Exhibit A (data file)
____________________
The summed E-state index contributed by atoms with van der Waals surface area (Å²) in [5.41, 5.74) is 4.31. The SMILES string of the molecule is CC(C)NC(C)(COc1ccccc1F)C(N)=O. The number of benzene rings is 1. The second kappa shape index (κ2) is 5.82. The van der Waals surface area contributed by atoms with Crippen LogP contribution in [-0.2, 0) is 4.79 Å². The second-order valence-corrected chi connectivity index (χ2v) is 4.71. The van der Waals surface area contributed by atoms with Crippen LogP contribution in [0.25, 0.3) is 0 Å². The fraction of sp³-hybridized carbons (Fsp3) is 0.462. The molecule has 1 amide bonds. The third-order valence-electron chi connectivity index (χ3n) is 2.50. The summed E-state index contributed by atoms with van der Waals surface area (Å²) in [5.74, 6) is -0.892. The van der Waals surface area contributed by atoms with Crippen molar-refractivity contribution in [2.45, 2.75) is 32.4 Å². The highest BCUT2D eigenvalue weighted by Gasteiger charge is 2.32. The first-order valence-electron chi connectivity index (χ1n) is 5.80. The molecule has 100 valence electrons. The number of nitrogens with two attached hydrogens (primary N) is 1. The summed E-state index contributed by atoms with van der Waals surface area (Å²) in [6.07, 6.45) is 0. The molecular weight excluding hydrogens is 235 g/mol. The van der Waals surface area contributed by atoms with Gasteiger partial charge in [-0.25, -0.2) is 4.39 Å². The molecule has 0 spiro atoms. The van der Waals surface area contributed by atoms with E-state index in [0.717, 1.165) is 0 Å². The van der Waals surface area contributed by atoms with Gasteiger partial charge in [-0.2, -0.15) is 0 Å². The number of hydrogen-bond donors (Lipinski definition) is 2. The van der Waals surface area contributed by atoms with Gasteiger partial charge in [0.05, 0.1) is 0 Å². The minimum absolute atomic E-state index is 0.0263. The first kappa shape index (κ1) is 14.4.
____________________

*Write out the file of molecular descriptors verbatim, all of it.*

The summed E-state index contributed by atoms with van der Waals surface area (Å²) in [5.41, 5.74) is 4.31. The SMILES string of the molecule is CC(C)NC(C)(COc1ccccc1F)C(N)=O. The number of benzene rings is 1. The second kappa shape index (κ2) is 5.82. The van der Waals surface area contributed by atoms with Crippen LogP contribution in [-0.2, 0) is 4.79 Å². The second-order valence-corrected chi connectivity index (χ2v) is 4.71. The van der Waals surface area contributed by atoms with Crippen LogP contribution in [0.25, 0.3) is 0 Å². The fraction of sp³-hybridized carbons (Fsp3) is 0.462. The molecule has 1 amide bonds. The third-order valence-electron chi connectivity index (χ3n) is 2.50. The summed E-state index contributed by atoms with van der Waals surface area (Å²) in [5.74, 6) is -0.892. The van der Waals surface area contributed by atoms with Crippen molar-refractivity contribution in [2.45, 2.75) is 32.4 Å². The highest BCUT2D eigenvalue weighted by Gasteiger charge is 2.32. The first-order valence-electron chi connectivity index (χ1n) is 5.80. The molecule has 100 valence electrons. The number of nitrogens with two attached hydrogens (primary N) is 1. The summed E-state index contributed by atoms with van der Waals surface area (Å²) in [6.07, 6.45) is 0. The molecular weight excluding hydrogens is 235 g/mol. The van der Waals surface area contributed by atoms with Gasteiger partial charge in [-0.25, -0.2) is 4.39 Å². The molecule has 0 spiro atoms. The van der Waals surface area contributed by atoms with E-state index in [0.717, 1.165) is 0 Å². The van der Waals surface area contributed by atoms with Gasteiger partial charge in [-0.2, -0.15) is 0 Å². The number of hydrogen-bond donors (Lipinski definition) is 2. The van der Waals surface area contributed by atoms with Gasteiger partial charge in [0.05, 0.1) is 0 Å². The minimum absolute atomic E-state index is 0.0263. The first kappa shape index (κ1) is 14.4.